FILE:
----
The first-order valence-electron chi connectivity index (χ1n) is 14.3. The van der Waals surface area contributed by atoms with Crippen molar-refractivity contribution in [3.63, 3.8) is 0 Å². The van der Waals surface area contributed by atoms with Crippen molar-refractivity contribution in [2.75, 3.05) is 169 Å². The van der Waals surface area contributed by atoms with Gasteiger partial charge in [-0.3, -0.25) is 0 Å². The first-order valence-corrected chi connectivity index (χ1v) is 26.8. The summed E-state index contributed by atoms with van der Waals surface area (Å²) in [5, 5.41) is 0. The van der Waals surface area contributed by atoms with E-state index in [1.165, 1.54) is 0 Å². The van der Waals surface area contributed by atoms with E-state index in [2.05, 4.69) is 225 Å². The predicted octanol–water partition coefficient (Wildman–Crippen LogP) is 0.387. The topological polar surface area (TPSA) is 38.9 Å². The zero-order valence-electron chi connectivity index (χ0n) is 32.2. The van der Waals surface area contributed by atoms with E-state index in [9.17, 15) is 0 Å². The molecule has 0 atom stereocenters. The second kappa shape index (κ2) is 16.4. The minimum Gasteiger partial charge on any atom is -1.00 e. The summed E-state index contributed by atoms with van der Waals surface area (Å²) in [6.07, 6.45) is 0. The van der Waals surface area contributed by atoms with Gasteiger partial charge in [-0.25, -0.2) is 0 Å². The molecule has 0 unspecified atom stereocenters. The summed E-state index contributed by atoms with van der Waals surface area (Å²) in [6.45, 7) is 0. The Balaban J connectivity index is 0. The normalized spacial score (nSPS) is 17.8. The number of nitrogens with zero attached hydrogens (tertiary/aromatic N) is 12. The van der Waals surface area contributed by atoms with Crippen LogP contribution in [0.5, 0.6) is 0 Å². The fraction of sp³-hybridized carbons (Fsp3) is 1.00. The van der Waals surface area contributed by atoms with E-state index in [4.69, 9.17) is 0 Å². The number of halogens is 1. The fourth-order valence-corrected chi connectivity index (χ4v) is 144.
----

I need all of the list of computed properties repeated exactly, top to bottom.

The first-order valence-electron chi connectivity index (χ1n) is 14.3. The van der Waals surface area contributed by atoms with Crippen molar-refractivity contribution in [3.63, 3.8) is 0 Å². The van der Waals surface area contributed by atoms with Crippen molar-refractivity contribution in [2.75, 3.05) is 169 Å². The van der Waals surface area contributed by atoms with Gasteiger partial charge in [-0.3, -0.25) is 0 Å². The first-order valence-corrected chi connectivity index (χ1v) is 26.8. The summed E-state index contributed by atoms with van der Waals surface area (Å²) in [5, 5.41) is 0. The van der Waals surface area contributed by atoms with E-state index in [1.165, 1.54) is 0 Å². The van der Waals surface area contributed by atoms with E-state index in [2.05, 4.69) is 225 Å². The predicted octanol–water partition coefficient (Wildman–Crippen LogP) is 0.387. The topological polar surface area (TPSA) is 38.9 Å². The zero-order valence-electron chi connectivity index (χ0n) is 32.2. The van der Waals surface area contributed by atoms with E-state index in [9.17, 15) is 0 Å². The molecule has 0 atom stereocenters. The second kappa shape index (κ2) is 16.4. The minimum Gasteiger partial charge on any atom is -1.00 e. The summed E-state index contributed by atoms with van der Waals surface area (Å²) in [6.07, 6.45) is 0. The van der Waals surface area contributed by atoms with Gasteiger partial charge in [-0.25, -0.2) is 0 Å². The molecule has 0 unspecified atom stereocenters. The summed E-state index contributed by atoms with van der Waals surface area (Å²) in [6.45, 7) is 0. The Balaban J connectivity index is 0. The normalized spacial score (nSPS) is 17.8. The number of nitrogens with zero attached hydrogens (tertiary/aromatic N) is 12. The van der Waals surface area contributed by atoms with Crippen LogP contribution in [0.5, 0.6) is 0 Å². The fraction of sp³-hybridized carbons (Fsp3) is 1.00. The van der Waals surface area contributed by atoms with E-state index in [4.69, 9.17) is 0 Å². The number of halogens is 1. The fourth-order valence-corrected chi connectivity index (χ4v) is 144.